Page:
Djokovic urged to explain Open exemption

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  • Novak Djokovic
    Novak Djokovic
    Serbian tennis player
  • Craig Tiley
    South African tennis player

Australian Open boss Craig Tiley is urging Novak Djokovic to reveal the reasons for his medical exemption from the COVID-19 vaccination amid public outrage.

The nine-time Open champion was scheduled to arrive in Melbourne on Wednesday to defend his title and chase a record-setting 21st grand slam title.

He is one of only a "handful" of exemptions granted among 26 applications from players and their support staff.

The world No.1 will avoid 14 days quarantine upon arrival, with visitors to Australia who have medical exemptions treated the same as vaccinated arrivals, so he will be ready to play from day one on January 17.

Djokovic also won't face any extra testing procedures during the tournament.

But as Djokovic flew to Australia, the federal government threw a potential curveball.

Prime Minister Scott Morrison said Djokovic must prove he has a genuine medical exemption when he arrives.

"We await his presentation and what evidence he provides us to support that," the prime minister told a Wednesday media conference.

"If that evidence is insufficient, then he won't be treated any different to anyone else and he'll be on the next plane home.

"There should be no special rules for Novak Djokovic at all. None whatsoever."

Tiley insists the Serbian superstar didn't receive any special treatment and says Djokovic was anonymously assessed by two separate independent panels of medical experts.

He says Djokovic met the strict guidelines set by the federal government advisory group ATAGI (Australian Technical Advisory Group on Immunisation).

"If I want to come as an international visitor and I'm not vaccinated, and I meet those guidelines ... then I'm able to come in as an unvaccinated individual, so it's not just Novak," Tiley said on Wednesday.

"He went through that process and it's a completely legitimate application and process."

But Tiley empathised with the anger felt by the public given the vaccine mandates within Australia and multiple lockdowns in Victoria.

"The process has been clear and we completely understand and empathise that some would have been upset by the fact that Novak Djokovic has come in because of his statements around vaccination in the past couple of years," Tiley said.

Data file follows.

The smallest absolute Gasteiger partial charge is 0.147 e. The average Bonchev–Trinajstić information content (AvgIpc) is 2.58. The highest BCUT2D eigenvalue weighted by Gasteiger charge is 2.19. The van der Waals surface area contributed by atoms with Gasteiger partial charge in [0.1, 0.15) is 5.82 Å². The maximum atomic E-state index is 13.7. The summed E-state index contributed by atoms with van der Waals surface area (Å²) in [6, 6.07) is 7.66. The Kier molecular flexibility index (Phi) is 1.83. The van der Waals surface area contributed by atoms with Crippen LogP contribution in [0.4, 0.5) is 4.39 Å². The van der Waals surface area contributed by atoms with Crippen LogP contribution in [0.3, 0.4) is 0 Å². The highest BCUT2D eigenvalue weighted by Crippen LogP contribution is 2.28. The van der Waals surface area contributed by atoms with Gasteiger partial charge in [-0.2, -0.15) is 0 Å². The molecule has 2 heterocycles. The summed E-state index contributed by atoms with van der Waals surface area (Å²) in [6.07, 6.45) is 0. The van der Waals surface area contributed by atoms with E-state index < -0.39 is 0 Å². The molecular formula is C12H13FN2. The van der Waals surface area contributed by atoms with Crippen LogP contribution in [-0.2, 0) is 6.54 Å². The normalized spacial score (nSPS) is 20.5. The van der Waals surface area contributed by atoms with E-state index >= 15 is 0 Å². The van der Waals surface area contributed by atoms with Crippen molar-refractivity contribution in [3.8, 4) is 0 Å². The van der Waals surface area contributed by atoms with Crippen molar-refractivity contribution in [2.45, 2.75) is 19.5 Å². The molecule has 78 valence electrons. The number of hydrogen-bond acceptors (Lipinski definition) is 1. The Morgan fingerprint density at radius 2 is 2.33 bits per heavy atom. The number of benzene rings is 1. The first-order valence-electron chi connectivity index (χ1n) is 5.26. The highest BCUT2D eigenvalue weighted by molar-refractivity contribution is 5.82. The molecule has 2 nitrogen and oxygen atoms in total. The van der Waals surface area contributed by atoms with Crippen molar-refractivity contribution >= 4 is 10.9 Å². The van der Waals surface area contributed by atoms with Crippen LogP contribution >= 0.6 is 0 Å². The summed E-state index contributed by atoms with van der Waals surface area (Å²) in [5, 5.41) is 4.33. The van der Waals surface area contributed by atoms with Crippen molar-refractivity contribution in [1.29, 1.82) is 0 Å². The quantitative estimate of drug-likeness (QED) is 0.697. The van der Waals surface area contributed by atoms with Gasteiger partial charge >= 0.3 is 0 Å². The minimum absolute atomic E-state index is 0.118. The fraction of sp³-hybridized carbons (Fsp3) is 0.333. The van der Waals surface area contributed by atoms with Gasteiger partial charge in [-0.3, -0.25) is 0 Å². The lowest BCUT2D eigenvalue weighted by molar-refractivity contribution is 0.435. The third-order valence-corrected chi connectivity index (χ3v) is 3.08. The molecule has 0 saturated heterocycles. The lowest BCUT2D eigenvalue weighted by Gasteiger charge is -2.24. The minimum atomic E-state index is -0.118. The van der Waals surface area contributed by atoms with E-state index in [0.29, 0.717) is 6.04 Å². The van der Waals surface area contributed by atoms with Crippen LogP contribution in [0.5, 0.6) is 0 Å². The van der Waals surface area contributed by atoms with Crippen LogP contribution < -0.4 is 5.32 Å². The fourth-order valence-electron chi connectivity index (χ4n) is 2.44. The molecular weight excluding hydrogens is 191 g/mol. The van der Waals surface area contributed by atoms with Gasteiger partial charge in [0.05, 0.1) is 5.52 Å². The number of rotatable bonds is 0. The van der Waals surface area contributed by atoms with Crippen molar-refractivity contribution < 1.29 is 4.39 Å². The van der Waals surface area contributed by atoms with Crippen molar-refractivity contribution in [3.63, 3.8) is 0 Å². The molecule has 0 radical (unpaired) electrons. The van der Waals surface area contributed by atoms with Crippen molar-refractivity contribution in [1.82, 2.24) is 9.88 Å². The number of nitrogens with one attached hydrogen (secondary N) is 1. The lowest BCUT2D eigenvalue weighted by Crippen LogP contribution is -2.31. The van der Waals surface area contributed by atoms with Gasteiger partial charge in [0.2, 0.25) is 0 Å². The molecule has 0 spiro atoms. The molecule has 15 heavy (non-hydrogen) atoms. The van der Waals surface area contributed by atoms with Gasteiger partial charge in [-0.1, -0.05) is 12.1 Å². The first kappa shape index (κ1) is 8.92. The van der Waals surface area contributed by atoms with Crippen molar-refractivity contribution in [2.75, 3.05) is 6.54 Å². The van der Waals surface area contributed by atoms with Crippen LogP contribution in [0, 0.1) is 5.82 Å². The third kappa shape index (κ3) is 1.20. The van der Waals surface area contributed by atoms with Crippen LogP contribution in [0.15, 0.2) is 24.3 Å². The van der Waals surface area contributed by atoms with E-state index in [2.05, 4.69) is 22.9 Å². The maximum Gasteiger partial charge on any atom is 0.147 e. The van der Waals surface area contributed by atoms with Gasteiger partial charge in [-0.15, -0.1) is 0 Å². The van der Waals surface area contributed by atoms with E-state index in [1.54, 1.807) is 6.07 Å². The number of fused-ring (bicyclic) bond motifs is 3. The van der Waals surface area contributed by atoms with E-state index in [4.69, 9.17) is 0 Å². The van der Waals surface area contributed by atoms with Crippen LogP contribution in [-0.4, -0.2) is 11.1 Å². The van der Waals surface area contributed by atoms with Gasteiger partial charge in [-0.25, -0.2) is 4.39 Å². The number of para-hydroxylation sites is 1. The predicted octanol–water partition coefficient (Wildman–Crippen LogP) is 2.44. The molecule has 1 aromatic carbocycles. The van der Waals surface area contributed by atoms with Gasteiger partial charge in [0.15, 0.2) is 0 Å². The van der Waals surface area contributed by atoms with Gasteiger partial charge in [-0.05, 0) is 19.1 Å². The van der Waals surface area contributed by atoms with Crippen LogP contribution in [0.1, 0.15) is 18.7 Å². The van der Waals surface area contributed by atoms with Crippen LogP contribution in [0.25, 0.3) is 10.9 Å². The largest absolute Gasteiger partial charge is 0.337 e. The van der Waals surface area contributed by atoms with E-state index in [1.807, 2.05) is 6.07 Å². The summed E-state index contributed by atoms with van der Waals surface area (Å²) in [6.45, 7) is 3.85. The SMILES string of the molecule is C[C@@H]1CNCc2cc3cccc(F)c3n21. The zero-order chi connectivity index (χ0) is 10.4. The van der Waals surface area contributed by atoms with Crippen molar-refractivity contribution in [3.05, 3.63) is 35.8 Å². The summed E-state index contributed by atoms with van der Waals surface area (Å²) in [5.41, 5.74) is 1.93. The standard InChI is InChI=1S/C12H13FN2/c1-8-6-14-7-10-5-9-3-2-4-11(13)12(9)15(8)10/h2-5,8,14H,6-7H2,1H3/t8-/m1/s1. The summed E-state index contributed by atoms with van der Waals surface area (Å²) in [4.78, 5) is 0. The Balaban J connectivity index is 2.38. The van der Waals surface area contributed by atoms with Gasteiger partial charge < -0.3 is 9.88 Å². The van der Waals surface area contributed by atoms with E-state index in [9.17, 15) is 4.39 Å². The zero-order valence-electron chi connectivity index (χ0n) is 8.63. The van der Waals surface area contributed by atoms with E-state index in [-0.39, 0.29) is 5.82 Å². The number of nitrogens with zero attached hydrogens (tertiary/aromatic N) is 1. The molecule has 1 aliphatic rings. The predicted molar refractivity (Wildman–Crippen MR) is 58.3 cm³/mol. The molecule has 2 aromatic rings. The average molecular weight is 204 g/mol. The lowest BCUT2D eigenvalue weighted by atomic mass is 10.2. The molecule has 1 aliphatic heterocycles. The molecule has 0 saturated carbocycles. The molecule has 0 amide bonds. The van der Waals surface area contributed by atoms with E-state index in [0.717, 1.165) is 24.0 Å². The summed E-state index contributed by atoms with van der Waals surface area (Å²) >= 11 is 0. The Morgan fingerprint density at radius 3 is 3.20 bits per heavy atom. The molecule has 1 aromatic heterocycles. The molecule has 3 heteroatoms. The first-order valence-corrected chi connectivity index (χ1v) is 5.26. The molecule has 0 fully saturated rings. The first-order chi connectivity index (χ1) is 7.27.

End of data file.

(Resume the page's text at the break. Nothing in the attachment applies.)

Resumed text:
Tiley added he wasn't privy to the medical condition that allowed Djokovic to receive the exemption.

While Djokovic was infected by COVID-19 in 2020, a positive COVID-19 test within the past six months is one possibility.

Djokovic announced his exemption via social media, however TA wouldn't release the exact number or details on other successful applicants citing privacy reasons.

Outspoken anti-vaxxing American Tennys Sandgren, a two-time Open quarter-finalist, didn't apply for an exemption because he didn't meet the criteria.

But he took to Twitter to wish Djokovic well: "Hope he wins the whole thing," Sandgren tweeted.

Russian world No.195 Natalia Vikhlyantseva can feel harshly treated, with her vaccination Sputnik V not recognised by Australian authorities and leaving her unable to play.

Djokovic isn't required to make his exemption reason public and, given he refused to disclose his vaccination status last year on the grounds of privacy, it seems unlikely he will share the information.

Aware of the community outrage, Tiley said it would be "helpful" if the 34-year-old did.

"We would love ... Novak to talk about it and help us with it, but ultimately it's going to be up to him," the tournament director said.

"We aren't in a position, even legally, to disclose other people's medical information."

As well as the widespread fury, many have expressed surprise that an elite athlete with 20 grand slam titles would need a medical exemption.

Former Australian Open chief Paul McNamee posed the question last month: "Why would he apply for one? He is the healthiest guy in the world."

But AFL great turned sports commentator Kevin Bartlett best captured the general sentiment of Australians on Wednesday.

"Novak Djokovic is the greatest tennis player ever," Bartlett tweeted.

"Forget Laver, Agassi, Federer, Sampras, Nadal, McEnroe, Connors and Borg for Novak has won 20 grand slams and 87 titles and a billion dollars without us knowing he had a debilitating medical problem.

"We have been taken for fools."

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